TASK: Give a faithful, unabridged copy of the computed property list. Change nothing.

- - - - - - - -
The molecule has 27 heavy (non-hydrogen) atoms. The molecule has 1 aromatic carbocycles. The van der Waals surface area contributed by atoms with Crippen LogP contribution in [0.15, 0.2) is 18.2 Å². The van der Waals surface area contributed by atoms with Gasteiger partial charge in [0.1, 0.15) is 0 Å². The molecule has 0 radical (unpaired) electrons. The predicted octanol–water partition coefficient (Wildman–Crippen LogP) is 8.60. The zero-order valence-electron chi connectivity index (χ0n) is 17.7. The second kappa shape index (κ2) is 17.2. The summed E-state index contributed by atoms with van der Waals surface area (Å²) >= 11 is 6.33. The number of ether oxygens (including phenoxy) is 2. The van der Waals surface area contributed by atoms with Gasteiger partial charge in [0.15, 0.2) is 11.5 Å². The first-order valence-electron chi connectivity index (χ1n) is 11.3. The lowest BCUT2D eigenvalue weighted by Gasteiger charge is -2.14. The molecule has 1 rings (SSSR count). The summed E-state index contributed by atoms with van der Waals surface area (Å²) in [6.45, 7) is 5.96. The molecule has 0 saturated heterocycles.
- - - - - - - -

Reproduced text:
The molecule has 27 heavy (non-hydrogen) atoms. The molecule has 1 aromatic carbocycles. The van der Waals surface area contributed by atoms with Crippen LogP contribution in [0.15, 0.2) is 18.2 Å². The van der Waals surface area contributed by atoms with Gasteiger partial charge in [0.1, 0.15) is 0 Å². The molecule has 0 radical (unpaired) electrons. The predicted octanol–water partition coefficient (Wildman–Crippen LogP) is 8.60. The zero-order valence-electron chi connectivity index (χ0n) is 17.7. The second kappa shape index (κ2) is 17.2. The summed E-state index contributed by atoms with van der Waals surface area (Å²) >= 11 is 6.33. The number of ether oxygens (including phenoxy) is 2. The van der Waals surface area contributed by atoms with Gasteiger partial charge in [0.15, 0.2) is 11.5 Å². The first-order valence-electron chi connectivity index (χ1n) is 11.3. The lowest BCUT2D eigenvalue weighted by Gasteiger charge is -2.14. The molecule has 1 rings (SSSR count). The summed E-state index contributed by atoms with van der Waals surface area (Å²) in [6.45, 7) is 5.96. The molecule has 0 saturated heterocycles.